A vital, award-winning introduction to the Holocaust, with photos and documents from the United States Holocaust Memorial Museum
Drawing on the United States Holocaust Memorial Museum's large collection of artifacts, photographs, maps, and taped oral and video histories, this book tells the story of the Holocaust and how it affected the daily lives of innocent people throughout Europe. Excerpts from 'identity cards' that are part of the Museum's exhibit focus on specific young people whose worlds were turned upside down when they became trapped under Nazi rule. Many of these young people never had the chance to grow up. One and a half million of the victims were children and teenagersthe great majority of them Jewish children but also tens of thousands of Roma (Gypsy) children, disabled children, and Polish Catholic children. Like their parents, they were singled out not for anything they had done, but simply because the Nazis considered them inferior.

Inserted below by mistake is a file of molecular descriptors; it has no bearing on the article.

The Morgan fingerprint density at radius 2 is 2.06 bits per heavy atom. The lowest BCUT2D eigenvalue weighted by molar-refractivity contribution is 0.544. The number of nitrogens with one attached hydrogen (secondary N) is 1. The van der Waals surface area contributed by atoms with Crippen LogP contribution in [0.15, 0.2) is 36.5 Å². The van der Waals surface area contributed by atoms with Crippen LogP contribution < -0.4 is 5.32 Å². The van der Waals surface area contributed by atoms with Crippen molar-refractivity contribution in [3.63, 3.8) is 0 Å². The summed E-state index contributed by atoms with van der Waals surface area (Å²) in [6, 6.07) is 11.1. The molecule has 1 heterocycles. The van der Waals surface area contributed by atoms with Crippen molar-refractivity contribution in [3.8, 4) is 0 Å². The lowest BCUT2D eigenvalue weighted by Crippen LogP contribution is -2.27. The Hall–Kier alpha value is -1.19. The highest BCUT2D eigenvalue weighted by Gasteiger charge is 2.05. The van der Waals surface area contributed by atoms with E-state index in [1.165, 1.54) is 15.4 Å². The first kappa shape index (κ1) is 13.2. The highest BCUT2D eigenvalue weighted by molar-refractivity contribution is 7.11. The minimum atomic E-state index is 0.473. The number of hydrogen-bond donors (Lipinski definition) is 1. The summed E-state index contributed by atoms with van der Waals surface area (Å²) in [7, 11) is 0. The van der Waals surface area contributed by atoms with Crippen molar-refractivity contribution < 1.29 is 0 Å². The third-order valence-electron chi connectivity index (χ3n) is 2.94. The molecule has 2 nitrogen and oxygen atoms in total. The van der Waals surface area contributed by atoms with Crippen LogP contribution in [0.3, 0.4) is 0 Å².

Those who survived to become adults passed on the stories of relatives and friends who had been killed, with the hope that the terrible crimes of the Holocaust would never be forgotten or repeated. The powerful stories and images in this book are presented with the same hope. Only by learning about the Holocaust will we be able to tell the victims we remember.
About the Author
Susan D. Bachrach is a staff historian in the Exhibitions Department at the United States Holocaust Memorial Museum. She received her Ph.D. in modern European history from the University of Wisconsin-Madison. She lives with her husband and their two children in Washington, D.C.